Wisely Using Your Turn to Ask Questions

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Interviews can be a stressful time, depending on your personality and experience with it. Preparing for interviews is something you should always do, but since you do not know exactly what you will be faced with; there are still those areas you are not sure how to prepare for. There is, however, one area you can be prepared for, and that is the time you get to ask your questions.


Many people do not know what to ask, or if they should ask what might be on their mind to ask, and so they often ask nothing – or the wrong things.


Things you do not want to ask about would be specific issues with upcoming vacation concerns, or time off in general, or anything that may reveal a lack of dedication to the job (like being overly concerned with overtime issues, salary, hours, etc.), or a lack of knowledge about the company (like asking “what does the company do?”). There are a host of other areas of questioning that you should pursue that not only keeps it on a more professional level, but also shows you are alert, paying attention and motivated to be involved.


It is important during an interview to have a small pad and take some very brief, key word type notes that can be referenced to later provoke thoughtful questions. Do not bury your head in the notebook while the interview is going on, but keep a few short and quick notes, especially on issues that you would like further information about.


When to ask questions will vary from situation to situation. If the interview is more of a casual conversation, then interjecting questions during the discussion is fine, but if they appear to be using a script or reading a list of prepared questions then interrupting the process is probably not best. Usually at the end of the hiring agent’s series of questions, they will open up the conversation to allow you to ask questions. Here are a few questions to help you get started in thinking of your own types to ask:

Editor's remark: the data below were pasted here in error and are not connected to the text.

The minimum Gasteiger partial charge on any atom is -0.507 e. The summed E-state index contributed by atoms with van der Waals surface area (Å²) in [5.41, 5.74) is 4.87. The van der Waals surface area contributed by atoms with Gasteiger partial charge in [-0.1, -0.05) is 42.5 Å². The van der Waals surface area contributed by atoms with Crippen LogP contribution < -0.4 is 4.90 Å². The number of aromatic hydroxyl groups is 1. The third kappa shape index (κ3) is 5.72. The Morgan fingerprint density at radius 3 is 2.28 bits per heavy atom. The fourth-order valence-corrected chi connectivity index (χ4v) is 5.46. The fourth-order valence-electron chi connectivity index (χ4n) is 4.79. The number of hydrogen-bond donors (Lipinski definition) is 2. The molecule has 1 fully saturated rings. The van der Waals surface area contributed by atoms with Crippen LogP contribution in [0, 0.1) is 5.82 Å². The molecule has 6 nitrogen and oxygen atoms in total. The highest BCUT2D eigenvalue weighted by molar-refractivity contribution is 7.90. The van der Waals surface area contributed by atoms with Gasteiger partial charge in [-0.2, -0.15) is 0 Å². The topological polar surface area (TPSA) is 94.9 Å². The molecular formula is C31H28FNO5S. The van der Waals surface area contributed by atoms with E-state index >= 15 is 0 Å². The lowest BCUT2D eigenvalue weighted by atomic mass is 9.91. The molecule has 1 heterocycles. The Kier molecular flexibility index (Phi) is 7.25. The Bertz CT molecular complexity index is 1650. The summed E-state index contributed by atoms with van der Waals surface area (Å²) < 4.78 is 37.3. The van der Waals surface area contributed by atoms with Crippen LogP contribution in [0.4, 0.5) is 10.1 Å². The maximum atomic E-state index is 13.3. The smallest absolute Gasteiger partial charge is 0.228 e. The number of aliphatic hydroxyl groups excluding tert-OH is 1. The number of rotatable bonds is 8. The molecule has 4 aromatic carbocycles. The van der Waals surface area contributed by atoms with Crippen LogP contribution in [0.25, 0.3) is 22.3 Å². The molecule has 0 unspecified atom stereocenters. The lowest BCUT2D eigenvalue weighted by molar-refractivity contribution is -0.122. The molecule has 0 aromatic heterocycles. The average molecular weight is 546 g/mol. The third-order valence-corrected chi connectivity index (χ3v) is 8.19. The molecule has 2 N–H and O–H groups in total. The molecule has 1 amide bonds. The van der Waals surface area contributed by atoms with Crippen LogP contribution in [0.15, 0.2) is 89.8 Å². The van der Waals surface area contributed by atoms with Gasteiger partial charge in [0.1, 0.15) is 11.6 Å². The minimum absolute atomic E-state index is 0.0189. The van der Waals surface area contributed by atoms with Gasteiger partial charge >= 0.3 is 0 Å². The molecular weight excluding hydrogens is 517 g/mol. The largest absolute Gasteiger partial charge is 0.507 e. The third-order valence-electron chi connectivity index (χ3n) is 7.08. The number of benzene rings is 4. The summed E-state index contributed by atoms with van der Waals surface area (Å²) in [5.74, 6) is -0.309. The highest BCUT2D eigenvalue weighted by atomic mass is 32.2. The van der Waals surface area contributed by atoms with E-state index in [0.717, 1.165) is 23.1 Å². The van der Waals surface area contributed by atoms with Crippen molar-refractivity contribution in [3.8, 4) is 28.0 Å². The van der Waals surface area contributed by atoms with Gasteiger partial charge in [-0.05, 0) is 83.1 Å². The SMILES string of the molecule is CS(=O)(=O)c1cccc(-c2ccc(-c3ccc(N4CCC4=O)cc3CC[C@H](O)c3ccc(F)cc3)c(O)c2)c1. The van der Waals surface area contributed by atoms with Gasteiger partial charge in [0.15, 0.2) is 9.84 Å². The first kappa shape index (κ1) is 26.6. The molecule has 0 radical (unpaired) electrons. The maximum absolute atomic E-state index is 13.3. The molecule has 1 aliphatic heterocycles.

1. What do you feel are some of the biggest issues this company currently has that someone with my background and experience can be of most benefit in helping to solve? This type of question shows you care about the main need of the company at the current time, and can allow you to know a bit more of what would be expected of you at the job.
  2. If I were to start tomorrow, what would be the most pressing issues that would be my priority? This can be somewhat of a follow up to question number one, and helps you to understand the initial thrust of your position. These may also reveal other key points to your experience that you may want to discuss further to highlight for them. Maybe you have experience in an area, but did not focus as much on it on your resume, and now knowing this priority at the position, you may wish to follow up with your level of experience in that particular area.
  3. How would you describe the workplace culture here? This can assist you in figuring how what kind of workday you can expect if hired. Some places are very team oriented, some are more individual task oriented, some of very high paced with lots of critical deadlines, and others are not as much so. These can help determine how you might handle the day-to-day routine at the company.
  4. Where do you see my position, my department, or this whole company in five years; or what are some long and short term goals for the department/company? This can help determine where the company is expecting to go, how the job might grow, and what kind of advancements they expect in the near future.


Once you done with these specific types of questions, turn to your notes and ask for additional information in some of the areas you noted. This shows not only that you were paying attention, but that you are thinking about much of what was said in the interview. Hopefully you have also spent time prior to the interview, to do some research on the company and have formulated other questions based on what you have discovered.


The key thing to remember about interviews, is that it is not just a one sided conversation for the hiring agent to find out about you. You need to be prepared and ready to engage them as well, to assure your continued interest and long term “fit” with the company.


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  • Carol F
    Carol F
    Depending on the job you are going for the questions you give as examples may not be appropriate at all. Having the questions fit the role you are pursuing is key. I think it's OK if you don't have any. I very professionally stated when asked if I had any questions..."not at this time".

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